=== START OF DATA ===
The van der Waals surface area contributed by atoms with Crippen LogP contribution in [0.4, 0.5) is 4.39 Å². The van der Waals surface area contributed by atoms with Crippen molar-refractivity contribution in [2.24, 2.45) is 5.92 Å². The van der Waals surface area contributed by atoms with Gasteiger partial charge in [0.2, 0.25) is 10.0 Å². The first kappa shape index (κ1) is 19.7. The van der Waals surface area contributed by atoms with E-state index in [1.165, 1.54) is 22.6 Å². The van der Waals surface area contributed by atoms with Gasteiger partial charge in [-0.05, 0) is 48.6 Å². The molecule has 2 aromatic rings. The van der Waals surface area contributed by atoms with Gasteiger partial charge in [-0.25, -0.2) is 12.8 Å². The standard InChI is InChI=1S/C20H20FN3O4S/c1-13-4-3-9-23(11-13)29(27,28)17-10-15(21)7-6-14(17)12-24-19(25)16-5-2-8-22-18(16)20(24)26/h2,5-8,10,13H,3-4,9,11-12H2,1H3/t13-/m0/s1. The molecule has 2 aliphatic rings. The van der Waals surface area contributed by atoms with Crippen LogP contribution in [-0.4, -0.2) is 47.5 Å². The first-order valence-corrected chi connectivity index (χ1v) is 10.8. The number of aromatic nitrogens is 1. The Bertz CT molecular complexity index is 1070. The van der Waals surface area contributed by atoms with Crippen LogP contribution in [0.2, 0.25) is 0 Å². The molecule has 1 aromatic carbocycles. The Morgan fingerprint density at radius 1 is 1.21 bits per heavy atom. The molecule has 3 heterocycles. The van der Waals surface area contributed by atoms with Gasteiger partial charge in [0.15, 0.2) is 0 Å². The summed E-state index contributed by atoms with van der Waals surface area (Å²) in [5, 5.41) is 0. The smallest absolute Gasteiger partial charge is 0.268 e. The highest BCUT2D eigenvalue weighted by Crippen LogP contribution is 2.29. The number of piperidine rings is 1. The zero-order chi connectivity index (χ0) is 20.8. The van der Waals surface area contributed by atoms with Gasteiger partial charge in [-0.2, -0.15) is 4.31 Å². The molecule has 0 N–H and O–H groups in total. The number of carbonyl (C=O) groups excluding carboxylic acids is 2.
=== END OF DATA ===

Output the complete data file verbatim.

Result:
The van der Waals surface area contributed by atoms with Crippen LogP contribution in [0.4, 0.5) is 4.39 Å². The van der Waals surface area contributed by atoms with Crippen molar-refractivity contribution in [2.24, 2.45) is 5.92 Å². The van der Waals surface area contributed by atoms with Gasteiger partial charge in [0.2, 0.25) is 10.0 Å². The first kappa shape index (κ1) is 19.7. The van der Waals surface area contributed by atoms with E-state index in [1.165, 1.54) is 22.6 Å². The van der Waals surface area contributed by atoms with Gasteiger partial charge in [-0.05, 0) is 48.6 Å². The molecule has 2 aromatic rings. The van der Waals surface area contributed by atoms with Gasteiger partial charge in [-0.25, -0.2) is 12.8 Å². The standard InChI is InChI=1S/C20H20FN3O4S/c1-13-4-3-9-23(11-13)29(27,28)17-10-15(21)7-6-14(17)12-24-19(25)16-5-2-8-22-18(16)20(24)26/h2,5-8,10,13H,3-4,9,11-12H2,1H3/t13-/m0/s1. The molecule has 2 aliphatic rings. The van der Waals surface area contributed by atoms with Crippen LogP contribution in [-0.4, -0.2) is 47.5 Å². The first-order valence-corrected chi connectivity index (χ1v) is 10.8. The number of aromatic nitrogens is 1. The Bertz CT molecular complexity index is 1070. The van der Waals surface area contributed by atoms with Crippen LogP contribution in [0.2, 0.25) is 0 Å². The molecule has 1 aromatic carbocycles. The Morgan fingerprint density at radius 1 is 1.21 bits per heavy atom. The molecule has 3 heterocycles. The van der Waals surface area contributed by atoms with Gasteiger partial charge in [0.15, 0.2) is 0 Å². The summed E-state index contributed by atoms with van der Waals surface area (Å²) in [5, 5.41) is 0. The smallest absolute Gasteiger partial charge is 0.268 e. The highest BCUT2D eigenvalue weighted by Crippen LogP contribution is 2.29. The number of piperidine rings is 1. The zero-order chi connectivity index (χ0) is 20.8. The van der Waals surface area contributed by atoms with Gasteiger partial charge in [-0.2, -0.15) is 4.31 Å². The molecule has 0 N–H and O–H groups in total. The number of carbonyl (C=O) groups excluding carboxylic acids is 2.